The first part of Judith Msukwa’s story—a local girl from Chilambilo Village, Traditional Authority (T/A) Chikulamayembe, Rumphi District—is nothing unusual among the youth living with HIV in Malawi.
After losing both parents, Judith, got impregnated while in Standard Five. She dropped out of school.
Two years later, she begins feeling weak and, silently, she sneaks to a nearby health centre where she is diagnosed with HIV.
“People here believe I am being punished for the sins of my parents. They say they were promiscuous and died of Aids,” she says.
As a young mother, an orphan and head of household, Judith has suffered all she could from a community that was supposed to be the source of her comfort.
Her community could not even consider her in emergency relief programmes by government and non-governmental organisations (NGOs) such as Social Cash Transfer, Public Works Programme, and relief food distribution meant for vulnerable households.
Reviled by the community and ridiculed by her neighbours, Judith began to live a hideous life in her house, waiting to die.
In the usual version of the story, Judith, by today, could have died leaving behind a congress of helpless young orphans.
But her story does not end that way. She joined a Teen Club, a grouping of HIV-positive adolescents in her area.
The clubs are part Investing in Our Future project, which is being implemented by Rumphi HIV and Aids Education Awareness Programme (Reap) with financial support from Tilitonse Fund through Southern African Aids Trust (Saat)-Malawi.
According to Reap programme director Thokozire Mkandawire the project identifies that adolescents and youths living with HIV and Aids are still in the indeterminate state regarding their HIV status.
“Realising this, the project uses capacity building strategies to increase knowledge and skills among youth and adolescents living with HIV to manage challenges of living with HIV. This is done through the Teen Club which was established by the project at Rumphi District Hospital,” she says.
Judith’s first visit to the Teen Club brought relief in her life. Her long-standing fears, worries and misery met an environment that brought hope in her life and her child. Her joys began to return: she could play games, share jokes, dance, jeer and laugh with friends.
“I am seeing a different side of my problems. I thought my life was coming to an end. I did not know that young people living with HIV are just so many having such fun here,” she confesses.
The club, which started with 119 members in January, 2013, rose with 16 more by December 2013.
Through the Teen Club, Judith and fellow adolescents are also helped to easily access ARVs at Rumphi Hospital.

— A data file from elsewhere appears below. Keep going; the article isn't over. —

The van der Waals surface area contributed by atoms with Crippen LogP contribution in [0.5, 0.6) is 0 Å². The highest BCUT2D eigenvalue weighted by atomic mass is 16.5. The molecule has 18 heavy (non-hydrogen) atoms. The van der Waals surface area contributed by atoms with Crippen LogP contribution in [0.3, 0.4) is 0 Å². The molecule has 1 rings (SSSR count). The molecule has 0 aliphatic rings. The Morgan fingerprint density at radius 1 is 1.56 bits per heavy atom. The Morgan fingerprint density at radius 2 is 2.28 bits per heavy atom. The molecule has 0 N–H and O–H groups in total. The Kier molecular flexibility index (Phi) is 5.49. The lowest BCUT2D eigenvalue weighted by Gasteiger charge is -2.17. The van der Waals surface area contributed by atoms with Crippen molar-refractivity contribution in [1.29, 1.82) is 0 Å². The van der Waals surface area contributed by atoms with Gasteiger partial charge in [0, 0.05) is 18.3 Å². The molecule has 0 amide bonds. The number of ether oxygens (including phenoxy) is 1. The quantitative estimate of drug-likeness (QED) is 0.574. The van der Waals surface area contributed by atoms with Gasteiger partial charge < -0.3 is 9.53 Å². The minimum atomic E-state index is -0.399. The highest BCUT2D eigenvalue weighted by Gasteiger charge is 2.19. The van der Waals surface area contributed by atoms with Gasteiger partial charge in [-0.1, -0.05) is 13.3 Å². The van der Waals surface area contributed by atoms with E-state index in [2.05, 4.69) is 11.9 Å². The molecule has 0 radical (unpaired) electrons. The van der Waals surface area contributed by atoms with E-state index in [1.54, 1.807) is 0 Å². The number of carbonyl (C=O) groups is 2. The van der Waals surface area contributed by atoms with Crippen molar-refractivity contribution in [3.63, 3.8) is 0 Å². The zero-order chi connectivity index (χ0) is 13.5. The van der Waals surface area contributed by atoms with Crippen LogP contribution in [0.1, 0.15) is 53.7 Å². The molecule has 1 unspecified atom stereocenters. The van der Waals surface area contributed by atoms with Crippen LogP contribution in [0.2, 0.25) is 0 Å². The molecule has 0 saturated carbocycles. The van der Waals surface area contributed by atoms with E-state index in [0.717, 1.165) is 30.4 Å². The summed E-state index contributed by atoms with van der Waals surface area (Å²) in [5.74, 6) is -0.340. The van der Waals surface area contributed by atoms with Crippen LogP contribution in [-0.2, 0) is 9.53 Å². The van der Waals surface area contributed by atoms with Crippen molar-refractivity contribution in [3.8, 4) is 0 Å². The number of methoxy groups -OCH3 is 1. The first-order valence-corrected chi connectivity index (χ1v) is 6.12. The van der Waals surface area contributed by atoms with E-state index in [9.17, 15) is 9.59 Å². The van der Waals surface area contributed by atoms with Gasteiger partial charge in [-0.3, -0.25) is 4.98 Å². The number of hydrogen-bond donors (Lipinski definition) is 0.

“Previously, we used to treat these teens just like any other client. However, through the project we have realised that the teens need special care if the hospital is to realise improved drug adherence by the teens on ARVs.
“Already, we are talking of over 136 happy teens forming the membership of the Teen Club here at the hospital. These are teens who are on ARVs and who know their status. This is unlike over a year ago when only 6 teens could be traced as registered on ART at the hospital,” says Lovemore Kawayi, public relations officer for Rumphi District Hospital.
Rumphi district social welfare officer Joshua Saini adds that Reap has been networking with other partners in proving basic knowledge and empowering these teens through the provision of basic knowledge and skills to the youth.
“Reap has made it possible for people to claim their rights from duty bearers,” he says.
Reap also engages parents and guardians and communities who are potential partners in provision of care and support for adolescents living with HIV and Aids. Through these engagements, communities surrounding Rumphi Boma have been seen to openly discuss issues of sex and sexuality between parents and adolescents; reduced stigma and discrimination of the youth and adolescents living with HIV and Aids, and reduced fear and despair among adolescents living with HIV and Aids.
Today, Judith is not the despised girl she used to be.
Her story has moved a number of stakeholders in the district to rethink how they view adolescents living with the virus in the district.
According Reap project officer Collins Mhango, various stakeholders have made several commitments to help address the misery of Judith and her child.
“They have rehabilitated her house which was in a dilapidated state; they provide food items; they enrolled her for any emergency relief programme; they enrolled her for a school bursary programme so that she can go back to school; and again sending her child to an orphanage among others,” he says.
Mhango adds that Reap envisages a future where people are knowledgeable about HIV and sexual reproductive health (SRH), accessing quality HIV and Aids and SHR services in the full realisations of their human rights, and men play a more proactive role in SHR,” he says.